Pl read

1. Why o Why?

If you are visiting these writings for the first time, or have not read the entry "Why o Why",

may I suggest you read that first and then read the rest in numerical order?



Tuesday, 25 April 2017

15. (Is there a need for) Saying "thanks"?

One of the most complicated and sensitive issues in human interactions, I believe, relates to something very simple: saying "thanks".

When you want to tell someone who has been there with you
when you needed them most, how grateful you are,
What do you say?
How do you say it?
Do you always (need to) say "thanks"?

It depends on one's culture, upbringing, relationship, etc., etc.

At least in a typical Indian home, if a person  is close to you, like a brother or a mother,  you usually do not say "thanks". In this case, presumably, the feeling is that, for them, they do it out of love, and this is their second nature. That is, they know that you are internally thankful to them, even though they do not hear the "thanks".

But, someone who does not know you may not understand if you truly appreciate what they have done for you, so you usually take the time to let them know that you are thankful for their help.

So, the irony is that the closer  you are to somebody, the more likely it is that they do not really  know if you are appreciative of what they have done for you.

Consider a mother. She usually does not  expect her children to say "thanks" when she prepares their dinner. But, just as she expresses her love for the kids through the care she takes in preparing what is good for them, the children may find a happier mother if they express their appreciation for what she has done for them; they can do this by eating the dinner with the attention that is commensurate with the affection with which she has prepared it for them (rather than eating while staring at the whatsapp message screen, as SK reminds me often☺). Here the best method to thank the mother is to consume the food in a way that expresses the love for the preparer of the food. Even a mother needs to know you are thankful, even if she does not expect or need  a verbal avatar of it!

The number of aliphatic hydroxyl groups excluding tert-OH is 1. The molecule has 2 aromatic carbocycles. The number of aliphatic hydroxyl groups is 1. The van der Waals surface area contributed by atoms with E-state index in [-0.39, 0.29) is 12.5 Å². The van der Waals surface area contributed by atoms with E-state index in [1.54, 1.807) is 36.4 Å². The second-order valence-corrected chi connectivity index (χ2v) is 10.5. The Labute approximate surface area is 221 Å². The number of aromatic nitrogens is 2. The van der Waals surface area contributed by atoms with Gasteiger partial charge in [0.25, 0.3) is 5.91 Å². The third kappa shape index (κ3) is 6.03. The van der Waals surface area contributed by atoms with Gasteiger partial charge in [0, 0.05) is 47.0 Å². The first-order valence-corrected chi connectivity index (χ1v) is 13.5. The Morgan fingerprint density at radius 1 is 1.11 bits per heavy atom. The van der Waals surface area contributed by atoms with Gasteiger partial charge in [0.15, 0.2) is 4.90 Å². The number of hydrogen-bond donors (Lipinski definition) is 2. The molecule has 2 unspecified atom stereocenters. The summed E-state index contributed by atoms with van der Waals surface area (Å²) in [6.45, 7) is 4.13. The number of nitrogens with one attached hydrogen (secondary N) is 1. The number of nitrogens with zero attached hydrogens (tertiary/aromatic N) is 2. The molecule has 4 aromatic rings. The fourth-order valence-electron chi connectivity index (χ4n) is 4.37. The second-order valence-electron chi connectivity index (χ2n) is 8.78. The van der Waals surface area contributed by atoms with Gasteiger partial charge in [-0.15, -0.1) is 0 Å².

This being the case, it is a given that  normally,  everyone expects to be appreciated for their good deeds. If nothing else, I believe this show of appreciation will bring out the best that is always inherent in each one of us.

I write about many of the people who were with me at one point or another during the LA journey,  in  two entries:

 No words or deeds can thank them

Above and beyond the call of duty


But, how does one thank the countless others  who came, offered their help and went without being noticed?  In fact this question is what led to these writings -- which is my way of giving thanks for what they did

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